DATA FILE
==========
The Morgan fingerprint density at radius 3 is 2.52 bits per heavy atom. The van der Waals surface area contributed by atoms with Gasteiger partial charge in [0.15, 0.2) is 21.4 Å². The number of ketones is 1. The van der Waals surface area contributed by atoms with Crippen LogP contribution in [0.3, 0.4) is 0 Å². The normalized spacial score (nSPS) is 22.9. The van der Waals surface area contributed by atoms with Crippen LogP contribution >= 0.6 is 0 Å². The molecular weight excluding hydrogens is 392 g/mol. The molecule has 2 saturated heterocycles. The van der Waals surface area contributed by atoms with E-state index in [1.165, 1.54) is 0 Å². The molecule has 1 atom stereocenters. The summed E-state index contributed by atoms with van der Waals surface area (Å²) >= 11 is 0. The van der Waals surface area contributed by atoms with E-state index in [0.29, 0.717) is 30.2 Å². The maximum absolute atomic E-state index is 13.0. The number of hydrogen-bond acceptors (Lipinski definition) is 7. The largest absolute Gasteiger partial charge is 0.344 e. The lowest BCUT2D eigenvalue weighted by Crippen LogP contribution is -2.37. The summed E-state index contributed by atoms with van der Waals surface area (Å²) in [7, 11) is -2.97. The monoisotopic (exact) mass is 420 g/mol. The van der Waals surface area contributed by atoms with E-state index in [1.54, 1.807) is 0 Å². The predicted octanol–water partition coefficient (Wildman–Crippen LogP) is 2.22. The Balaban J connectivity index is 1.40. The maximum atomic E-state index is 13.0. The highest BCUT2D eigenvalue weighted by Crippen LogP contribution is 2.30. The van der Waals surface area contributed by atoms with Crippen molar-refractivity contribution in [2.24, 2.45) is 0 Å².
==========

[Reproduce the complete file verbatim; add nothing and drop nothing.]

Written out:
The Morgan fingerprint density at radius 3 is 2.52 bits per heavy atom. The van der Waals surface area contributed by atoms with Gasteiger partial charge in [0.15, 0.2) is 21.4 Å². The number of ketones is 1. The van der Waals surface area contributed by atoms with Crippen LogP contribution in [0.3, 0.4) is 0 Å². The normalized spacial score (nSPS) is 22.9. The van der Waals surface area contributed by atoms with Crippen LogP contribution >= 0.6 is 0 Å². The molecular weight excluding hydrogens is 392 g/mol. The molecule has 2 saturated heterocycles. The van der Waals surface area contributed by atoms with E-state index in [1.165, 1.54) is 0 Å². The molecule has 1 atom stereocenters. The summed E-state index contributed by atoms with van der Waals surface area (Å²) >= 11 is 0. The van der Waals surface area contributed by atoms with E-state index in [0.29, 0.717) is 30.2 Å². The maximum absolute atomic E-state index is 13.0. The number of hydrogen-bond acceptors (Lipinski definition) is 7. The largest absolute Gasteiger partial charge is 0.344 e. The lowest BCUT2D eigenvalue weighted by Crippen LogP contribution is -2.37. The summed E-state index contributed by atoms with van der Waals surface area (Å²) in [7, 11) is -2.97. The monoisotopic (exact) mass is 420 g/mol. The van der Waals surface area contributed by atoms with E-state index in [1.54, 1.807) is 0 Å². The predicted octanol–water partition coefficient (Wildman–Crippen LogP) is 2.22. The Balaban J connectivity index is 1.40. The maximum atomic E-state index is 13.0. The highest BCUT2D eigenvalue weighted by Crippen LogP contribution is 2.30. The van der Waals surface area contributed by atoms with Crippen molar-refractivity contribution in [2.24, 2.45) is 0 Å².